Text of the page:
And she has the same body I had at 10 and 11 – tall, seemingly impossibly thin, and with legs that go on for miles. I’m not worried about her – she’s a healthy girl – but to hear her worry about looking fat….


I sank. My heart broke for her into a million tiny pieces.


And I want to do everything to make sure my three daughters daughters do not become one of the 10 million Americans with eating disorders. Of which, 20% of those suffering will die.


I see the stick thin models on the runway, the supermodels on the cover of magazines(many photoshopped), ads everywhere on how to have a flat stomach and the importance of a thigh gap, and a diet ad on TV during almost every show. Daily I feel like I’m trying to push away the negative media images and reinforcing to my daughters what is really important – health and the importance of loving themselves.


As I whisper to myself – don’t be like your mother, don’t be like your mother.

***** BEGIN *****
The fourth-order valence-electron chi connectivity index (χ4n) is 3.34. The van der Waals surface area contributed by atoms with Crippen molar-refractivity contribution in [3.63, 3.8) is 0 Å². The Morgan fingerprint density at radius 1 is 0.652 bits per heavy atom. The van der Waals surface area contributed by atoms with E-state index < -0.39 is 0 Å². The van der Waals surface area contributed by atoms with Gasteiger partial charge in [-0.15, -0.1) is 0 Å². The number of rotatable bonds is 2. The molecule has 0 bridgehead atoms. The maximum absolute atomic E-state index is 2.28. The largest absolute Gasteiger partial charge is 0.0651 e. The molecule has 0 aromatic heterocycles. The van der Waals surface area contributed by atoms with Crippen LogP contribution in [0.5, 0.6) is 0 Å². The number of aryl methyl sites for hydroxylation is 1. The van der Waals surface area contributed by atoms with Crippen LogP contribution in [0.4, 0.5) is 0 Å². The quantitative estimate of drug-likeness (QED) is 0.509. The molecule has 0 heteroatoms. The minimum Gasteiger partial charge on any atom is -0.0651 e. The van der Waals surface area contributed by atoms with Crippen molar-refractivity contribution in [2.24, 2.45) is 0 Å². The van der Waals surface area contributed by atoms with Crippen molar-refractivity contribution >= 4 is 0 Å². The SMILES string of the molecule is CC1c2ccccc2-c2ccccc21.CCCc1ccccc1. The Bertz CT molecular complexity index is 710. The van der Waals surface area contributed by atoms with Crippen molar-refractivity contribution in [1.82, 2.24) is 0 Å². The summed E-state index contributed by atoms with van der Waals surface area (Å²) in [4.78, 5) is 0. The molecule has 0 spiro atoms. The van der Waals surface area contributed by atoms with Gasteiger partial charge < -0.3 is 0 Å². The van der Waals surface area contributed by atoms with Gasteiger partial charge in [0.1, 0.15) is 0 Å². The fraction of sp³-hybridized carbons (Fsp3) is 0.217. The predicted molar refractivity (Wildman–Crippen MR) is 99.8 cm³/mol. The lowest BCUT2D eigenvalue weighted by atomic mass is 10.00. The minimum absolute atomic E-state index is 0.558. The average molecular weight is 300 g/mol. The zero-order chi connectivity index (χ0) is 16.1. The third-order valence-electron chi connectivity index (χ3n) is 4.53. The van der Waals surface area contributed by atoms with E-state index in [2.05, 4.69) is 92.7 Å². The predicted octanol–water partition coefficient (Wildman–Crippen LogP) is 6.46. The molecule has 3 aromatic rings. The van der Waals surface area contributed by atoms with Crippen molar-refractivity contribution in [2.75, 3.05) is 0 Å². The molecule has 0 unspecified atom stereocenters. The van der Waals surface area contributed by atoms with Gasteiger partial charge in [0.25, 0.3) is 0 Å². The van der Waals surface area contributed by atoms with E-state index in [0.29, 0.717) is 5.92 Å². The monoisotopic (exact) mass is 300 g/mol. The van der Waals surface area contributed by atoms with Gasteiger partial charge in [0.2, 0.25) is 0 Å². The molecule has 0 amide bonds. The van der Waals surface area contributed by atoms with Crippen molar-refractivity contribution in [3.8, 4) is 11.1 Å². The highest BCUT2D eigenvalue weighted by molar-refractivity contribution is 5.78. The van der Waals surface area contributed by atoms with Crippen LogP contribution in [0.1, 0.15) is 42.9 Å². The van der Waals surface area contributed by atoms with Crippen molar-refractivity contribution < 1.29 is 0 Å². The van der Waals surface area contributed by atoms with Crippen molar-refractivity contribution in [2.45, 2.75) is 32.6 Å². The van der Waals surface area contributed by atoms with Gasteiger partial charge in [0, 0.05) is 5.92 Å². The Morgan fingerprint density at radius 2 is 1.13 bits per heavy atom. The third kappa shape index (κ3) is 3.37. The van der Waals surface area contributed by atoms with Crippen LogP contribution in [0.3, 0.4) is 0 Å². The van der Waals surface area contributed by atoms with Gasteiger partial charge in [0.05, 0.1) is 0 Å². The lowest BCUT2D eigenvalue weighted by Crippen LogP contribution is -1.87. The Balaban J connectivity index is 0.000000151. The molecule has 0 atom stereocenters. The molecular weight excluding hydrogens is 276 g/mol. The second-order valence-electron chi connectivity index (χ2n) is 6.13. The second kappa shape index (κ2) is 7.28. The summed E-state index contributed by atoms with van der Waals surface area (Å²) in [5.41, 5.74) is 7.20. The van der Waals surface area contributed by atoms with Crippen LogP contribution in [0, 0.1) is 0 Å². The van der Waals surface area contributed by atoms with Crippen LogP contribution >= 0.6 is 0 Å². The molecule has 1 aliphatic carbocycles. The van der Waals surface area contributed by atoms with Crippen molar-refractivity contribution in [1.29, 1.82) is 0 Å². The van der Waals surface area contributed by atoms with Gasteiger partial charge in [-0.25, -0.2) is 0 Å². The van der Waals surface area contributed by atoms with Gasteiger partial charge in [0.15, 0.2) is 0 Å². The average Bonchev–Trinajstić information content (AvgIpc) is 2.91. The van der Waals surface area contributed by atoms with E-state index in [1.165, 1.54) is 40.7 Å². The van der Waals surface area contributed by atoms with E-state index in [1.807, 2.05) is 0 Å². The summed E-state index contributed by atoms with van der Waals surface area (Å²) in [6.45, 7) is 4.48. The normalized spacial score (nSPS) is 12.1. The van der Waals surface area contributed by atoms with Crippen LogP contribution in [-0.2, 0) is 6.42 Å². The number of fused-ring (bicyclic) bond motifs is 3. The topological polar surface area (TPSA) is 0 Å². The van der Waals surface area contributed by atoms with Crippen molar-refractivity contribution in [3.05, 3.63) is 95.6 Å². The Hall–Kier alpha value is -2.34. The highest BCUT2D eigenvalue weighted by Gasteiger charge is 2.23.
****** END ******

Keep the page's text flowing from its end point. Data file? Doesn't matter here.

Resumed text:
At this point you must be wondering why I’m writing this very personal letter to you, Nordstrom. Well, it’s because I was shopping with my daughters at your store(one of my favorite places to shop) on Friday and this pillow prominently displayed in your store stopped me in my tracks.


Actually, it stopped my daughter in her tracks… “People can get skinny by sleeping, Mom? I had no idea.”


No hon, you can’t get skinny when you sleep. You have good sleep because it makes you healthy and strong. That pillow was meant to be kind of a joke I think – and a horrible one at that.


Oh Nordstrom – we have skinny drinks and skinny food and skinny pills and see skinny ads and read skinny articles…and now, now you have to make our daughters think that there’s skinny sleep? We’re embroidering skinny dreams on our pillows now just like the ones that we can’t etch out of our hearts?


Please don’t send a message like this. It’s not okay. It’s not message we need. It’s not a message that they need. And if my daughter is asking about this – how many other daughters are asking their mothers the same question?


Did you know that approximately 40 percent of American girls ages 9 and 10 report being or having been on a diet to lose weight.